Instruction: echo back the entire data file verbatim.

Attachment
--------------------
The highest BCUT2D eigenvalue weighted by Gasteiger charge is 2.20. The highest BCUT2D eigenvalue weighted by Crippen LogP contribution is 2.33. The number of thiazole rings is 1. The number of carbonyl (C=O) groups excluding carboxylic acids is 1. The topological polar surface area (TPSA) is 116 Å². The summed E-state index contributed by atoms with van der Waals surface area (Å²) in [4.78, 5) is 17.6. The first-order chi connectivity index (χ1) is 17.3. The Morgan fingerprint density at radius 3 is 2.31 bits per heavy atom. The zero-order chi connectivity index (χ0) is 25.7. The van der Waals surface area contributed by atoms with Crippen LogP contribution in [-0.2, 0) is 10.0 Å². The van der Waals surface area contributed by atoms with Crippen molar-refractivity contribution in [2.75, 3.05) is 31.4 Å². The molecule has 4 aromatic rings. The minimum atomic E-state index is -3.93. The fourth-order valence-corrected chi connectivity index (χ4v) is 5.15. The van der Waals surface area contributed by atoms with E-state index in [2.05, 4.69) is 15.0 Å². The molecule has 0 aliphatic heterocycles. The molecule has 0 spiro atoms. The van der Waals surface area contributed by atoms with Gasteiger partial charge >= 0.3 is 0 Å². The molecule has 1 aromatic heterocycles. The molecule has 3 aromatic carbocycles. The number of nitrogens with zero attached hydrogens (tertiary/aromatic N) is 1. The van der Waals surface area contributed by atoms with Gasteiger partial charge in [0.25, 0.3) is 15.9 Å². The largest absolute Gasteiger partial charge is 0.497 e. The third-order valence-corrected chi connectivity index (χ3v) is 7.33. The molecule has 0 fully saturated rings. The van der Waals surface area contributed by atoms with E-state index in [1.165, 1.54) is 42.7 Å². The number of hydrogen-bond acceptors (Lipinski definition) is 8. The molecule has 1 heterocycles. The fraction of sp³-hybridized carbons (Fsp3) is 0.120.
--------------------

The highest BCUT2D eigenvalue weighted by Gasteiger charge is 2.20. The highest BCUT2D eigenvalue weighted by Crippen LogP contribution is 2.33. The number of thiazole rings is 1. The number of carbonyl (C=O) groups excluding carboxylic acids is 1. The topological polar surface area (TPSA) is 116 Å². The summed E-state index contributed by atoms with van der Waals surface area (Å²) in [4.78, 5) is 17.6. The first-order chi connectivity index (χ1) is 17.3. The Morgan fingerprint density at radius 3 is 2.31 bits per heavy atom. The zero-order chi connectivity index (χ0) is 25.7. The van der Waals surface area contributed by atoms with Crippen LogP contribution in [-0.2, 0) is 10.0 Å². The van der Waals surface area contributed by atoms with Crippen molar-refractivity contribution in [2.75, 3.05) is 31.4 Å². The molecule has 4 aromatic rings. The minimum atomic E-state index is -3.93. The fourth-order valence-corrected chi connectivity index (χ4v) is 5.15. The van der Waals surface area contributed by atoms with E-state index in [2.05, 4.69) is 15.0 Å². The molecule has 0 aliphatic heterocycles. The molecule has 0 spiro atoms. The van der Waals surface area contributed by atoms with Gasteiger partial charge >= 0.3 is 0 Å². The molecule has 1 aromatic heterocycles. The molecule has 3 aromatic carbocycles. The number of nitrogens with zero attached hydrogens (tertiary/aromatic N) is 1. The van der Waals surface area contributed by atoms with Gasteiger partial charge in [0.25, 0.3) is 15.9 Å². The largest absolute Gasteiger partial charge is 0.497 e. The third-order valence-corrected chi connectivity index (χ3v) is 7.33. The molecule has 0 fully saturated rings. The van der Waals surface area contributed by atoms with E-state index in [1.165, 1.54) is 42.7 Å². The number of hydrogen-bond acceptors (Lipinski definition) is 8. The molecule has 1 heterocycles. The fraction of sp³-hybridized carbons (Fsp3) is 0.120.